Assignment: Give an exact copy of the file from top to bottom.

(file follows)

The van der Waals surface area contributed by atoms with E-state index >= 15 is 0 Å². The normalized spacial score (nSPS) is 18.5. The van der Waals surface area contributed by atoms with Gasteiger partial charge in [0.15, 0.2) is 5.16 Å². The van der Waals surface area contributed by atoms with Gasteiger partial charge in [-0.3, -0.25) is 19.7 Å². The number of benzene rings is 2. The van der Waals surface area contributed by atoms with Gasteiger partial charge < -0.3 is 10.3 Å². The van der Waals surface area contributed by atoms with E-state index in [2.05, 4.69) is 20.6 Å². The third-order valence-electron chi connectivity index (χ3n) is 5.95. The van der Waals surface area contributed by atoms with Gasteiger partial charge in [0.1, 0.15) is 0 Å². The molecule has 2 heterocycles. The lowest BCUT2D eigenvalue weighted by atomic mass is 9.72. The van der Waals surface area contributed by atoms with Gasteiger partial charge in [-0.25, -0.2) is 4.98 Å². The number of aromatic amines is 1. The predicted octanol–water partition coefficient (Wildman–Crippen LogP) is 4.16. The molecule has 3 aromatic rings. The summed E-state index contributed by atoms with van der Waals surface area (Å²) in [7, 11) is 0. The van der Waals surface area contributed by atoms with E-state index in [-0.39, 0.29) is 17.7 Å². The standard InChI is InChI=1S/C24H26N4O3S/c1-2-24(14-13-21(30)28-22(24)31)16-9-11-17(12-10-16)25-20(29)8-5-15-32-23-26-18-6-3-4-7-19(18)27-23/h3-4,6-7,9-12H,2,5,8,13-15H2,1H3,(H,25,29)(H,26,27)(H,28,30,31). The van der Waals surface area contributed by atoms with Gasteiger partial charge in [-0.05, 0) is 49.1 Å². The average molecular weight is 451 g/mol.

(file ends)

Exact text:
The van der Waals surface area contributed by atoms with E-state index >= 15 is 0 Å². The normalized spacial score (nSPS) is 18.5. The van der Waals surface area contributed by atoms with Gasteiger partial charge in [0.15, 0.2) is 5.16 Å². The van der Waals surface area contributed by atoms with Gasteiger partial charge in [-0.3, -0.25) is 19.7 Å². The number of benzene rings is 2. The van der Waals surface area contributed by atoms with Gasteiger partial charge < -0.3 is 10.3 Å². The van der Waals surface area contributed by atoms with E-state index in [2.05, 4.69) is 20.6 Å². The third-order valence-electron chi connectivity index (χ3n) is 5.95. The van der Waals surface area contributed by atoms with Gasteiger partial charge in [0.1, 0.15) is 0 Å². The molecule has 2 heterocycles. The lowest BCUT2D eigenvalue weighted by atomic mass is 9.72. The van der Waals surface area contributed by atoms with Gasteiger partial charge in [-0.25, -0.2) is 4.98 Å². The number of aromatic amines is 1. The predicted octanol–water partition coefficient (Wildman–Crippen LogP) is 4.16. The molecule has 3 aromatic rings. The summed E-state index contributed by atoms with van der Waals surface area (Å²) in [7, 11) is 0. The van der Waals surface area contributed by atoms with E-state index in [-0.39, 0.29) is 17.7 Å². The standard InChI is InChI=1S/C24H26N4O3S/c1-2-24(14-13-21(30)28-22(24)31)16-9-11-17(12-10-16)25-20(29)8-5-15-32-23-26-18-6-3-4-7-19(18)27-23/h3-4,6-7,9-12H,2,5,8,13-15H2,1H3,(H,25,29)(H,26,27)(H,28,30,31). The van der Waals surface area contributed by atoms with Gasteiger partial charge in [-0.05, 0) is 49.1 Å². The average molecular weight is 451 g/mol.